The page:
The dolly zoom is an unsettling in-camera effect that appears to undermine normal visual perception. It is part of many cinematic techniques used in filmmaking and television production. (Dolly zoom, Wikipedia).
DollyZoom.js is a small, interactive web aplication that strives to show and help understand how the dolly zoom effect is achieved. As a side effect it is a way of learning the concept of framing in photograpy. There are two ways of framing a scene with a camera. One is using your feet, i.e., moving your camera towards or far away from the scene. In cinema, this camera movement is called dolly. The second way of framing is by changing the focal length of your camera’s lense, i.e., zooming in or out. Both methods are not equivalent as the results on the final image are very different. Dolly changes perspective while zoom does not. (On the other hand, zoom changes depth of field in a different way than dolly does, being this effect more complex and not depicted in the application). Nearby objects can be framed either by dollying or zooming, but very far objects (i.e., the background) can only be framed by zooming. All in all, the synchronized use of both framing methods yields the eye-catching dolly zoom effect.
This set of concepts are better grasped experimenting them in an interactive and playful manner, and this is what DollyZoom.js strives for. Run DollyZoom.js here. Warning: DollyZoom.js only runs on browsers that support the WebGL technololgy, which brings 3D interactive graphics to the web browser. You can check if your browser supports WebGL in Can I Use and update it if need be and if the combination of your device and browser qualifies. You are encouraged to view the presentation first and play interactively with it afterwards.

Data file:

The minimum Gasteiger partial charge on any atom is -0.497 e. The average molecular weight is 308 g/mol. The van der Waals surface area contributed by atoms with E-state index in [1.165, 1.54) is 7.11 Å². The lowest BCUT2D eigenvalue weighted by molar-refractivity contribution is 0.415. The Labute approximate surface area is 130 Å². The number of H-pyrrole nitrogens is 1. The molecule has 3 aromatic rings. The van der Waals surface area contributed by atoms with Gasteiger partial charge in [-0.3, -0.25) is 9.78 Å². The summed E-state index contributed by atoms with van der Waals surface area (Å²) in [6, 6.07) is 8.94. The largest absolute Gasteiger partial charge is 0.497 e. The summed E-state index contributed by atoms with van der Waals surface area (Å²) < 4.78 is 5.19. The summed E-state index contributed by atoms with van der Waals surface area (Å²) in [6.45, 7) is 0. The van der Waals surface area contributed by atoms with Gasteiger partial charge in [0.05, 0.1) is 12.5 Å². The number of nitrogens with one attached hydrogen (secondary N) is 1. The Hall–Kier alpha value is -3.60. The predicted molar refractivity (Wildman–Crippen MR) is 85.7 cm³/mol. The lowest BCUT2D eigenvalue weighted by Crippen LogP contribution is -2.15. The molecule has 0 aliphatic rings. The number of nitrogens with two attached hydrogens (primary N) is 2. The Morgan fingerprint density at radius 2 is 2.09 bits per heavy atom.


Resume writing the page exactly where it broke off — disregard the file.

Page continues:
The application deals with the technical concepts of dolly zoom. However, its application in filmmaking has very important artistic implications, mainly related to the psychological state of the main character. About this, Vashi Nedomansky has made an outstanding video compilation titled Evolution of the Dolly Zoom, and a very nice article. A quote from this article serves as a summary. Nevertheless, I strongly encourage to go through both the article and video compilation.
It’s clear that EMOTIONAL INVESTMENT is the key to making this specialized shot work and not come across as just a trick shot. (Vashi Nedomansky)
Also highly recommended, the series of articles and video titled “Mastering the Art of the Dolly Zoom” by John P. Hess.
- ongoing.js – Asynchronous programming with ongoing tasks: an alternative to futures, promises, deferreds and the like.
You are welcome to fork and improve it with fixes, features and additional scenes! I will be delighted to receive any kind of feedback.